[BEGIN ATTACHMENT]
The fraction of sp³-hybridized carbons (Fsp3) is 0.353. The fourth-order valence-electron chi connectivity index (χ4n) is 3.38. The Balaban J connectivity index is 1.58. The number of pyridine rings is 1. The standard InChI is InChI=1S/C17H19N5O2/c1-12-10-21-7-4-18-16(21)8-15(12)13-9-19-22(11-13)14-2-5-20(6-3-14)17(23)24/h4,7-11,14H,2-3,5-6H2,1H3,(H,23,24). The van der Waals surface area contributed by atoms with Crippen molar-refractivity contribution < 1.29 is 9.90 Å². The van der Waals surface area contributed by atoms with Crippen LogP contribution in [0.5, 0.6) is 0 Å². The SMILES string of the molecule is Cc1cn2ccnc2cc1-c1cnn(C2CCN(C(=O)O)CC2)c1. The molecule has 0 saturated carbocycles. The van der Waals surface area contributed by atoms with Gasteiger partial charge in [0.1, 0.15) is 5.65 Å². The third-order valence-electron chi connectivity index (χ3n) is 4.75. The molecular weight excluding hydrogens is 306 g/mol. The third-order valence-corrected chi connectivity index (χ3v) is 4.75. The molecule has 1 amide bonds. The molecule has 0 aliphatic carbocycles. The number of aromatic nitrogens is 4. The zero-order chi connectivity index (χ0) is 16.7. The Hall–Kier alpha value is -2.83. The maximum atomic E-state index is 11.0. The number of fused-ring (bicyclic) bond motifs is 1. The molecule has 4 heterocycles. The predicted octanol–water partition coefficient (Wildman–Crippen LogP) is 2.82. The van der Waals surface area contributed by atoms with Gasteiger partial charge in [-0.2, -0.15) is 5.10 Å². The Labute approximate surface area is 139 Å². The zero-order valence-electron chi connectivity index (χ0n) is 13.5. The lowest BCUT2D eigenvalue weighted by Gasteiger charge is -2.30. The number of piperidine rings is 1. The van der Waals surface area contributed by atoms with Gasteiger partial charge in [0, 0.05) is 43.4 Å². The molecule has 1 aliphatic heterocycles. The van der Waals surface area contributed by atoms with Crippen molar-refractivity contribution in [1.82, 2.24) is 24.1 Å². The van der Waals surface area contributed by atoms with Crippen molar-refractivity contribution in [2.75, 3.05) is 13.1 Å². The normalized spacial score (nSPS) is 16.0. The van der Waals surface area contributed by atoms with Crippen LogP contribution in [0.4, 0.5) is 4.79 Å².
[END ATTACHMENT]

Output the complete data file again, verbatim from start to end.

The fraction of sp³-hybridized carbons (Fsp3) is 0.353. The fourth-order valence-electron chi connectivity index (χ4n) is 3.38. The Balaban J connectivity index is 1.58. The number of pyridine rings is 1. The standard InChI is InChI=1S/C17H19N5O2/c1-12-10-21-7-4-18-16(21)8-15(12)13-9-19-22(11-13)14-2-5-20(6-3-14)17(23)24/h4,7-11,14H,2-3,5-6H2,1H3,(H,23,24). The van der Waals surface area contributed by atoms with Crippen molar-refractivity contribution < 1.29 is 9.90 Å². The van der Waals surface area contributed by atoms with Crippen LogP contribution in [0.5, 0.6) is 0 Å². The SMILES string of the molecule is Cc1cn2ccnc2cc1-c1cnn(C2CCN(C(=O)O)CC2)c1. The molecule has 0 saturated carbocycles. The van der Waals surface area contributed by atoms with Gasteiger partial charge in [0.1, 0.15) is 5.65 Å². The third-order valence-electron chi connectivity index (χ3n) is 4.75. The molecular weight excluding hydrogens is 306 g/mol. The third-order valence-corrected chi connectivity index (χ3v) is 4.75. The molecule has 1 amide bonds. The molecule has 0 aliphatic carbocycles. The number of aromatic nitrogens is 4. The zero-order chi connectivity index (χ0) is 16.7. The Hall–Kier alpha value is -2.83. The maximum atomic E-state index is 11.0. The number of fused-ring (bicyclic) bond motifs is 1. The molecule has 4 heterocycles. The predicted octanol–water partition coefficient (Wildman–Crippen LogP) is 2.82. The van der Waals surface area contributed by atoms with Gasteiger partial charge in [-0.2, -0.15) is 5.10 Å². The Labute approximate surface area is 139 Å². The zero-order valence-electron chi connectivity index (χ0n) is 13.5. The lowest BCUT2D eigenvalue weighted by Gasteiger charge is -2.30. The number of piperidine rings is 1. The van der Waals surface area contributed by atoms with Gasteiger partial charge in [0, 0.05) is 43.4 Å². The molecule has 1 aliphatic heterocycles. The van der Waals surface area contributed by atoms with Crippen molar-refractivity contribution in [1.82, 2.24) is 24.1 Å². The van der Waals surface area contributed by atoms with Crippen molar-refractivity contribution in [2.75, 3.05) is 13.1 Å². The normalized spacial score (nSPS) is 16.0. The van der Waals surface area contributed by atoms with Crippen LogP contribution in [0.4, 0.5) is 4.79 Å².